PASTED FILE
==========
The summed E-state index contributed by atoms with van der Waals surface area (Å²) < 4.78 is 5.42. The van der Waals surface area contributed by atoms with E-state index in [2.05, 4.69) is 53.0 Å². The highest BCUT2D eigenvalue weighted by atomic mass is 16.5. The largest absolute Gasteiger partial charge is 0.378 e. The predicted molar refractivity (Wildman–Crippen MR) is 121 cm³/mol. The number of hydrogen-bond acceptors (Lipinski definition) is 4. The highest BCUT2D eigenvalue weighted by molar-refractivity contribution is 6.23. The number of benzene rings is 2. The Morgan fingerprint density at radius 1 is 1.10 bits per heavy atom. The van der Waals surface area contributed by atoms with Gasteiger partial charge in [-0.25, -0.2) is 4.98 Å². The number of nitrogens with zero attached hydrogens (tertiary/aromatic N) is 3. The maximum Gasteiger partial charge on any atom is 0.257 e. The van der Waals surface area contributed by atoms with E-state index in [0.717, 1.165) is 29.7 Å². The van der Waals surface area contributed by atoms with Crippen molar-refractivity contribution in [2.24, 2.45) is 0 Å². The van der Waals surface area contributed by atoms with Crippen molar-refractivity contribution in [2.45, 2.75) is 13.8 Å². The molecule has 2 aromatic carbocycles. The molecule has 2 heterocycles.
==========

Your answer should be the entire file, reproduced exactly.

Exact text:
The summed E-state index contributed by atoms with van der Waals surface area (Å²) < 4.78 is 5.42. The van der Waals surface area contributed by atoms with E-state index in [2.05, 4.69) is 53.0 Å². The highest BCUT2D eigenvalue weighted by atomic mass is 16.5. The largest absolute Gasteiger partial charge is 0.378 e. The predicted molar refractivity (Wildman–Crippen MR) is 121 cm³/mol. The number of hydrogen-bond acceptors (Lipinski definition) is 4. The highest BCUT2D eigenvalue weighted by molar-refractivity contribution is 6.23. The number of benzene rings is 2. The Morgan fingerprint density at radius 1 is 1.10 bits per heavy atom. The van der Waals surface area contributed by atoms with Gasteiger partial charge in [-0.25, -0.2) is 4.98 Å². The number of nitrogens with zero attached hydrogens (tertiary/aromatic N) is 3. The maximum Gasteiger partial charge on any atom is 0.257 e. The van der Waals surface area contributed by atoms with E-state index in [0.717, 1.165) is 29.7 Å². The van der Waals surface area contributed by atoms with Crippen molar-refractivity contribution in [2.24, 2.45) is 0 Å². The van der Waals surface area contributed by atoms with Crippen molar-refractivity contribution in [2.45, 2.75) is 13.8 Å². The molecule has 2 aromatic carbocycles. The molecule has 2 heterocycles.